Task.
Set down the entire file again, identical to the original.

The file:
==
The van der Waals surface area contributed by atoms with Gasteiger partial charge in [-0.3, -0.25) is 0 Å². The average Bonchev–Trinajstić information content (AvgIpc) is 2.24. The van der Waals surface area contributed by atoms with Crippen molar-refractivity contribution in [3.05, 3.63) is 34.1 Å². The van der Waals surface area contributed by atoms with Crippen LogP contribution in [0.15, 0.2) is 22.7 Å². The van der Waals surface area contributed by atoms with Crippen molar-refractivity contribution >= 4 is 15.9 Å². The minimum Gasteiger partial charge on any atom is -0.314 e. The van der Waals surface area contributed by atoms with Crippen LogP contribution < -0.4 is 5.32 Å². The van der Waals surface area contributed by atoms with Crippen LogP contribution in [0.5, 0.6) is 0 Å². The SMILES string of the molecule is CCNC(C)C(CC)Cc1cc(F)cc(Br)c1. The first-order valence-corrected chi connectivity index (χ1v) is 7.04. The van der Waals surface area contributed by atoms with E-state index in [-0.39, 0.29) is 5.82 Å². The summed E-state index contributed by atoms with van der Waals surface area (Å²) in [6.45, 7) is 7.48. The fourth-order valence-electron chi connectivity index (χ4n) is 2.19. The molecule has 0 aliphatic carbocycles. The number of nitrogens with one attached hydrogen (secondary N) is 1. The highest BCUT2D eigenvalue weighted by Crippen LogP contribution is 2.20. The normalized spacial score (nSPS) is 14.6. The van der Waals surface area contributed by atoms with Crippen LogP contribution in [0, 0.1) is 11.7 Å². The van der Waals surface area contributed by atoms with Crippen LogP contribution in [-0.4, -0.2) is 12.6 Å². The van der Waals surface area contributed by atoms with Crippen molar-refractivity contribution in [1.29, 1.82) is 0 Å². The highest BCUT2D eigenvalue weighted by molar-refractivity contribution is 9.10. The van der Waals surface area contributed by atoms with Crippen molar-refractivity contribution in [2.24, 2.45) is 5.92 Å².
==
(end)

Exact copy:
The van der Waals surface area contributed by atoms with Gasteiger partial charge in [-0.3, -0.25) is 0 Å². The average Bonchev–Trinajstić information content (AvgIpc) is 2.24. The van der Waals surface area contributed by atoms with Crippen molar-refractivity contribution in [3.05, 3.63) is 34.1 Å². The van der Waals surface area contributed by atoms with Crippen LogP contribution in [0.15, 0.2) is 22.7 Å². The van der Waals surface area contributed by atoms with Crippen molar-refractivity contribution >= 4 is 15.9 Å². The minimum Gasteiger partial charge on any atom is -0.314 e. The van der Waals surface area contributed by atoms with Crippen LogP contribution < -0.4 is 5.32 Å². The van der Waals surface area contributed by atoms with Crippen LogP contribution in [0.5, 0.6) is 0 Å². The SMILES string of the molecule is CCNC(C)C(CC)Cc1cc(F)cc(Br)c1. The first-order valence-corrected chi connectivity index (χ1v) is 7.04. The van der Waals surface area contributed by atoms with E-state index in [-0.39, 0.29) is 5.82 Å². The summed E-state index contributed by atoms with van der Waals surface area (Å²) in [6.45, 7) is 7.48. The fourth-order valence-electron chi connectivity index (χ4n) is 2.19. The molecule has 0 aliphatic carbocycles. The number of nitrogens with one attached hydrogen (secondary N) is 1. The highest BCUT2D eigenvalue weighted by Crippen LogP contribution is 2.20. The normalized spacial score (nSPS) is 14.6. The van der Waals surface area contributed by atoms with Crippen LogP contribution in [0, 0.1) is 11.7 Å². The van der Waals surface area contributed by atoms with Crippen LogP contribution in [-0.4, -0.2) is 12.6 Å². The van der Waals surface area contributed by atoms with Crippen molar-refractivity contribution in [1.29, 1.82) is 0 Å². The highest BCUT2D eigenvalue weighted by molar-refractivity contribution is 9.10. The van der Waals surface area contributed by atoms with Crippen molar-refractivity contribution in [2.24, 2.45) is 5.92 Å².